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Hilo nurse honored for efforts to curb infections

<p>HOLLYN JOHNSON/Tribune-Herald</p><p>Registered nurse Dianne “Dee” Adkins won a national award for battling infections at Hale Anuenue Restorative Care Center.</p>


Tribune-Herald staff writer

Registered nurse Dianne “Dee” Adkins knows a thing or two about infection protection.

Adkins works at the 120-bed Hale Anuenue Restorative Care Center, where she noted that urinary tract infections were occurring with alarming frequency among the facility’s patients. One-third of all the infections being seen were in the urinary tract. Most of the UTIs, as they are called, were occurring among women, some with mild to moderate dementia.

Adkins wanted an education program that would reduce the rate of UTIs at the facility, but there was no precedent for teaching infection prevention self-care to patients residing in a long-term care setting, especially patients with cognitive disabilities. But Adkins was undeterred.

“Just because there isn’t a model doesn’t mean it’s not worth doing,” she said.

So she designed one herself.

Hale Anuenue had 26 E. coli-associated UTIs in one year prior to implementing Adkins’ education plan. The first year she implemented the program, UTIs dropped to eight.

The success of Adkins’ program earned her recognition as one of 12 “Heroes of Infection Prevention” awards, given to members of the Washington, D.C.-based national Association for Professionals in Infection Control. Adkins returned two weeks ago from Fort Lauderdale, Fla., where she was presented with the award.

Since inception of the awards program in 2006, nearly 100 individuals and groups have been recognized for their work in reducing health care-associated infections. Criteria for selection include innovations in education, patient safety, advocacy and influence, process and program development, and cost savings.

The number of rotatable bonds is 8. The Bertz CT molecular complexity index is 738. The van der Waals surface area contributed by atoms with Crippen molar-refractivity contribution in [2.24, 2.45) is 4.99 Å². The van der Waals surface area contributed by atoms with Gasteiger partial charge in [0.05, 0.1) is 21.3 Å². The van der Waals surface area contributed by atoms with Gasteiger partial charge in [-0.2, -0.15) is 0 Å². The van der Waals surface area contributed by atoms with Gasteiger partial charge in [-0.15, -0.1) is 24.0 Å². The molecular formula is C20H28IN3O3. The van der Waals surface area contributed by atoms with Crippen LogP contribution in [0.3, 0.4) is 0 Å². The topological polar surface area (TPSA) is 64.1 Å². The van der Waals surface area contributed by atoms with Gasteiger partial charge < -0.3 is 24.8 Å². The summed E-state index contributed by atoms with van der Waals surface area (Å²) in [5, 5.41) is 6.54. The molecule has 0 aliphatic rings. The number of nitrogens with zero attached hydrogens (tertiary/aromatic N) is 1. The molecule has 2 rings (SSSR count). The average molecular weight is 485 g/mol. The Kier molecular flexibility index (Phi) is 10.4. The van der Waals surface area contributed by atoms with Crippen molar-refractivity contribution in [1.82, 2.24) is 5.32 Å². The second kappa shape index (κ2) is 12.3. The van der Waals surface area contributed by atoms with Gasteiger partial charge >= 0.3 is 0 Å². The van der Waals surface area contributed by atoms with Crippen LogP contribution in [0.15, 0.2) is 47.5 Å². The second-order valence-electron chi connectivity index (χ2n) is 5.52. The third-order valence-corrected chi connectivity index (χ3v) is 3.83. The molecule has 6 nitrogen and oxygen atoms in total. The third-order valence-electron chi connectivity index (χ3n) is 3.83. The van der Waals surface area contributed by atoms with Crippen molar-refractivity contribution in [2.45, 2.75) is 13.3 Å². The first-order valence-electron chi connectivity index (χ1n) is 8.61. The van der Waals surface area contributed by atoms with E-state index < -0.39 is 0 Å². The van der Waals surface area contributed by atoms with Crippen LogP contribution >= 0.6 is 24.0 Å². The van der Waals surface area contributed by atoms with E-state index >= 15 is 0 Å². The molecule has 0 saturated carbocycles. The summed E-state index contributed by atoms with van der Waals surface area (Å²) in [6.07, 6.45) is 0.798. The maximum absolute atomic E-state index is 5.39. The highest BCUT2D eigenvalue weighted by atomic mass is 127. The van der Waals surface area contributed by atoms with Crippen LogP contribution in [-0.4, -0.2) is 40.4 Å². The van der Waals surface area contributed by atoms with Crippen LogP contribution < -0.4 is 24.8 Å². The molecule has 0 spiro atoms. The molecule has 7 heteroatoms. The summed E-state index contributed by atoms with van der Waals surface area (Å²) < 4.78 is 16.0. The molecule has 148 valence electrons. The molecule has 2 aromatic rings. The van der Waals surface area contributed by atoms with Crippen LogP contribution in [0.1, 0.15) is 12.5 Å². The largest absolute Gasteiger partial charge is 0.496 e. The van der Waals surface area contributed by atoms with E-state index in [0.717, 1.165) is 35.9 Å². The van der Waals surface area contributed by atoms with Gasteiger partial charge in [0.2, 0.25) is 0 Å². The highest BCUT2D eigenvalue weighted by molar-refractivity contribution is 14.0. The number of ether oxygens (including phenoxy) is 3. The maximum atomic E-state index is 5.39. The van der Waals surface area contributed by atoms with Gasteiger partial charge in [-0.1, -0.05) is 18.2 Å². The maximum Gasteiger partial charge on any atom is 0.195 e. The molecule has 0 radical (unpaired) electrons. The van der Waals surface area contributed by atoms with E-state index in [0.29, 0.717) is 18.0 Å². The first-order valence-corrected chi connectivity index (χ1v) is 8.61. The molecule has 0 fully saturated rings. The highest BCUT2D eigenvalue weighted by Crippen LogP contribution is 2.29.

Adkins called the convention “fabulously exciting and humbling,” with 4,100 health care professionals from 23 countries attending. The highlight for her was being asked to write an academic paper on the infection protection model she developed for long-term care patients.

Adkins’ program at Hale Anuenue also energized the facility’s residents. Patients were pleased and honored to be included in the program, she said.

“One stopped me to say, ‘Thank you for finding me worthy of education,’”she said.

The 2013 infection protection plan includes one session per quarter, and residents can’t wait for them, she said.

Adkins didn’t know precisely how many dollars are saved with with her model, but she said the antibiotics used to treat UTI and the added patient time under a doctor’s care drive up the costs of long-term care quickly.

She also credited the facility’s staff for pitching in to provide dietary assistance and educational activities for patients.

“It was a real team effort,” she said.

Adkins isn’t the only Hale Anuenue staffer to gain recognition for her work. Kelly Silva, director of nursing, was named Director of Nursing of the Year for the Life Care Center of America’s Mountain States Division in April. The honor is given to a director in each of Life Care’s seven divisions, who is outstanding in customer service ratings, staff development and in state surveys.

Silva, a 17-year employee at Hale Anuenue, was selected from directors of nursing in 30 facilities in Colorado, Hawaii, New Mexico and Wyoming. She was recognized for leading her clinical team to achieve a five-star rating from the Centers for Medicare and Medicaid Services, and establishing programs that reduce falls and eliminate the need for restraints, and improving pain management for post-surgery residents. Silva also was honored for demonstrating compassion for all residents, their family members and friends, and for stepping up to assist another local nursing center as director of nursing during a transition period, according to the documentation for the award.

“Kelly Silva is a living example of what the honorable nursing profession is all about,” said Beecher Hunter, Life Care president. “She administrators her God-given talents in a spirit of love and compassion to help make the lives of others better. We’re proud of her and all of our nursing award winners.”

Hale Anuenue, at 1333 Waianuenue Ave., is one of four skilled nursing and rehabilitation facilities in Hawaii operated or managed by Life Care Centers of America., a nationwide health care company based in Cleveland, Tenn., with 220 nursing, post-acute and Alzheimer’s facilities in 28 states.

Email Hunter Bishop at hbishop@hawaiitribune-herald.com.


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